I am surrounded by many Moroccans and other Arab residents where I live and I could not avoid but to listen to their conversation in their dialect everyday. Although I could not understand them but when I got home I asked my husband which words I remembered from their speech. Surprisingly, some words I did learn them from my study and I could connect the dots easily since I learned MSA first.
For example; the word كيف in كيف حلك؟. It is pronounced as ‘kaifa’ in my study of MSA but the Moroccans around me said ‘kif’ colloquially. See? They are the same but just a bit twisted here and there. It is kinda interesting. 🙂
Mr Price also said, “If you ever want to be good at this language you will have to do more than take one course a semester at a university. But first of all, if you are right now taking a course at a university, make sure that you do the work for that course. Come to class prepared and be ready to contribute to the class that day.”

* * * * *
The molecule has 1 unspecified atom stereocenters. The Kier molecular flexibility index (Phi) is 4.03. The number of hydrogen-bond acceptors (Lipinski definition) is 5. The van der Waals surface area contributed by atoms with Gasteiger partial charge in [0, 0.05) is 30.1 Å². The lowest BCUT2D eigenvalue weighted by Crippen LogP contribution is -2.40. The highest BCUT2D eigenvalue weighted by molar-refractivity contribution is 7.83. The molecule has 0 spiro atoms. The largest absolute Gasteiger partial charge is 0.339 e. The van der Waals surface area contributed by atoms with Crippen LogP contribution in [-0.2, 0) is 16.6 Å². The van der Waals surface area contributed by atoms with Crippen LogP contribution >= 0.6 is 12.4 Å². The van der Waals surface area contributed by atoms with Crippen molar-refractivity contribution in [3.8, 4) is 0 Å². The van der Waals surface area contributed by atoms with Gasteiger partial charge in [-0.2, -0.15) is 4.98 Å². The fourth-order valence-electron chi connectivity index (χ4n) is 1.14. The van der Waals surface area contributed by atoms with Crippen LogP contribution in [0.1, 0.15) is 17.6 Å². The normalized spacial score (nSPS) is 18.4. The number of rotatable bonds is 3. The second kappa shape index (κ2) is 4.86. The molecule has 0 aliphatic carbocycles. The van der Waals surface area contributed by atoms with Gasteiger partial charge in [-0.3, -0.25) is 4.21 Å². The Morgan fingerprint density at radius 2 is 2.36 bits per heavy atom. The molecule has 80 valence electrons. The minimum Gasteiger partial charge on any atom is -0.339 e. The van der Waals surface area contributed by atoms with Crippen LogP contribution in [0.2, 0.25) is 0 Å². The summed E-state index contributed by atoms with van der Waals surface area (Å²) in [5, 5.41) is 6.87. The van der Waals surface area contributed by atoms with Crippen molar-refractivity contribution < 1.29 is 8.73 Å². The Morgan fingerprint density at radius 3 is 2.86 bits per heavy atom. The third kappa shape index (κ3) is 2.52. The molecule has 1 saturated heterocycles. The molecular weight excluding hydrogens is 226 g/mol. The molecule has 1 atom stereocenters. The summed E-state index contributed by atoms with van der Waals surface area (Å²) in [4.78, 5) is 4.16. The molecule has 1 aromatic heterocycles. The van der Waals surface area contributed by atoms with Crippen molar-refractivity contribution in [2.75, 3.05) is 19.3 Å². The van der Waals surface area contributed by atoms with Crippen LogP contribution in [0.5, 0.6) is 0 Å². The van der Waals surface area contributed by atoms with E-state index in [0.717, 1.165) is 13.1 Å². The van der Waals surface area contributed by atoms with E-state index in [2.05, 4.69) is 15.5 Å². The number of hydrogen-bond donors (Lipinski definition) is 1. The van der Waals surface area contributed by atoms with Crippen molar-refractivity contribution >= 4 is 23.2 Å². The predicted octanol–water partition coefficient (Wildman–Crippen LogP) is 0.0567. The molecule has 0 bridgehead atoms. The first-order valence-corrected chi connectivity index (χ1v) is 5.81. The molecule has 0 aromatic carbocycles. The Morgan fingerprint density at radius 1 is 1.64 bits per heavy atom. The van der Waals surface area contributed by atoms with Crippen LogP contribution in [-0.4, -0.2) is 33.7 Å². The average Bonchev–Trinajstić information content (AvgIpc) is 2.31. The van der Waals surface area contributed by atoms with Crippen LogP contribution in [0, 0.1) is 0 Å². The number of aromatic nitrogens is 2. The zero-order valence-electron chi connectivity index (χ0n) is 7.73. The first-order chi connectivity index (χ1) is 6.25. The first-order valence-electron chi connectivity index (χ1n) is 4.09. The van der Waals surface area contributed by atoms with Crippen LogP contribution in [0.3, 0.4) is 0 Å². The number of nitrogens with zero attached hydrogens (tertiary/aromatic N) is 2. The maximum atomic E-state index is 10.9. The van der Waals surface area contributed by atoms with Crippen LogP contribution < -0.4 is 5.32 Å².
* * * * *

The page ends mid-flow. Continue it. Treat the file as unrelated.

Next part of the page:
Yes. This is true. Although IAP is a program where you need to study online which is different from the conventional study approach where you have a teacher in front of you to ask immediately if you have queries and students around you to discuss your worries and what not
but it is an excellent tool for us to study MSA wherever we are without geography restriction. You just need time, good internet connection, a computer, discipline and some money for the fee and expenses.
The student definitely has to strive more and not just depend on the notes and modules provided by the university. Always ask the teachers and clear up your misunderstanding by emailing them.